And thus the Balaguer presidency, which began under Trujillo, continued from the mid-1960s. Balaguer is an enigmatic political character: Machiavellian maneuverer to some, evil genius to others and pensive steward of democratisation to a few. Whichever adjective is attached to Balaguer’s multiple post-Trujillo presidencies, a constant thread of repression, terror, disappearances and gaping historical holes characterise the balaguerato and its half-heartedly implemented democratisation. By the end of Balaguer’s first stint, known as the Twelve Years, Balaguer relinquished the presidency to the PRD, which had become more moderate since Bosch’s initial electoral campaign. Unfortunately, the social democratic reforms they promised failed to materialise when Antonio Guzmán and Salvador Jorge Blanco ended their presidencies with suicide and allegations of corruption. The 1980s became filled with disappointment, foreign investment, unpopular entanglements with the International Monetary Fund and protests against a declining standard of living. Balaguer stepped once again into the presidential shoes in 1986, completing various non-consecutive presidential terms which totalled twenty-six years, and making his presence felt in Dominican politics until his death in 2002.
The twenty-first century has seen an evolution in Dominican politics, but one which often comes accompanied by echoes of the past. The ruling party has alternated between the Dominican Liberation Party (PLD) and the PRD, the administrations constantly facing accusations of criminal behaviour. Many analysts remain convinced of pervasive and entrenched corruption to this day, with the Danilo Medina administration embroiled in numerous scandals after being elected in 2012 and 2016. After Medina’s attempt to change the constitution to allow him to run for a third term prompted public outcry, all signs point to a bone-deep frustration with authoritarian tints and electoral fudging.
Can the 2020 election results, then, possibly mark a watershed moment in Dominican politics? It was hardly surprising that the state’s decision to postpone the elections, originally scheduled for 17th May, until 5th July caused panic and anxiety for voters with little guarantee of free and fair elections. These fears were not assuaged on the day of the municipal elections in February, when electronic ballot options were incorrectly displayed and prompted an immediate suspension of the elections. Protests clamouring for accountability for the electoral error and independent, transparent voting testify for the people’s exasperation with illegitimate administrations and falsified results. The democratic transitional era has seen many wobbles in electoral legitimacy, and voters were keen not to repeat instances such as those of 1978, when the army temporarily interrupted vote counting. This sentiment was what Luis Abinader tapped into to clinch his election victory: promises to tackle endemic corruption and invest in public services echo the commitments made in decades past, but frustration with at the lack of fulfilment remains – as does hope for real, substantial change.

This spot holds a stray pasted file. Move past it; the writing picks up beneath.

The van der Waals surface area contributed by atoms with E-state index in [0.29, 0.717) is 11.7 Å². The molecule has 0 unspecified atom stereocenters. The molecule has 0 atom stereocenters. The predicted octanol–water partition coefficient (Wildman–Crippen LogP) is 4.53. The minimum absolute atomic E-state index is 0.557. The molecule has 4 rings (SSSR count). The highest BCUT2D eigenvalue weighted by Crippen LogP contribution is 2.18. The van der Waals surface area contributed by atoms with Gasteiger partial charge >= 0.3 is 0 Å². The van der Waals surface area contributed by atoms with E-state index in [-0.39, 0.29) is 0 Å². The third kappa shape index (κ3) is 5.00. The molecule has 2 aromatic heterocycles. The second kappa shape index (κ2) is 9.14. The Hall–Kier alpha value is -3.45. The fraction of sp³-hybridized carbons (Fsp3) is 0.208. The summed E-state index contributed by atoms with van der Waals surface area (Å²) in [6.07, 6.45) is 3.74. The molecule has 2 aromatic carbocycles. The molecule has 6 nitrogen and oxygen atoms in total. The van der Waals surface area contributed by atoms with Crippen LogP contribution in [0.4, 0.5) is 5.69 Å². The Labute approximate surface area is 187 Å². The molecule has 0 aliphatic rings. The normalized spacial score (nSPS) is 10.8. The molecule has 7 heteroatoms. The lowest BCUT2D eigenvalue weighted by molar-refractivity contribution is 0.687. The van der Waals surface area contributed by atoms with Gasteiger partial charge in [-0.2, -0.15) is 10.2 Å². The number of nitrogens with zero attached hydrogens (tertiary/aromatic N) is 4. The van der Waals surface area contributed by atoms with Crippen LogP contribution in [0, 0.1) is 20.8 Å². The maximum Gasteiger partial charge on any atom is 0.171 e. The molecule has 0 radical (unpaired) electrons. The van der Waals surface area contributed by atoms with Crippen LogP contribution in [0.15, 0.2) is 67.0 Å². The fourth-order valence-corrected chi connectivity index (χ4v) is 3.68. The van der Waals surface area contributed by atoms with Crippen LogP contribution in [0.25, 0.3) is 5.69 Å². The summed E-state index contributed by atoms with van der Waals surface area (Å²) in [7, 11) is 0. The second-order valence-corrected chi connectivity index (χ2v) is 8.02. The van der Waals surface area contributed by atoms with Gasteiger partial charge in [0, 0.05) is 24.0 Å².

Abinader’s new government will assume power in the coming days, committed to rooting out the corruption plaguing every administration. The controversial State Sugar Council, which was established in 1966 under Balaguer to manage the Dominican sugar industry, is set to be merged with the Directorate of National Assets in Abinader’s new government after being implicated in multiple cases of corruption. Mr. Abinader’s personal and familial interests in tourism in the Dominican Republic, his long history enmeshed in the political environment surrounded by the former president Hipólito Mejía, and the economic turmoil wrought by Covid-19 cast a shadow over the positivity felt for the anti-corruption drives in one of the Caribbean nations hit hardest by the pandemic.
The Faro a Colón, the Columbus Lighthouse, is perhaps a good place to end a discussion of the Dominican Republic. A stark reminder of the Dominican Republic’s colonial history as the original settlement of Columbus in the Americas, it was opened on the five-hundredth anniversary of Columbus’s landing in 1992 – at great expense to the public Dominican purse. It was intended to stimulate tourism – which it has largely failed to do – and the elaborate electrical lights system it sports is rarely illuminated, as it often plunges the surrounding civilian area into darkness as the electrical grid fails. It is a colonial legacy, one which does not benefit the ordinary Dominican citizen and was commissioned on Balaguer’s instructions. “Change is coming“, Abinader insisted on the campaign trail, yet as writer Junot Díaz eloquently puts it, ‘the shadow of history doesn’t go away’. It remains to be seen if Abinader can find a way to shine a light and chase away the shadows of foreign domination, authoritarianism and corruption with which the Dominican people are increasingly frustrated.
Featured Image Credit: Wikipedia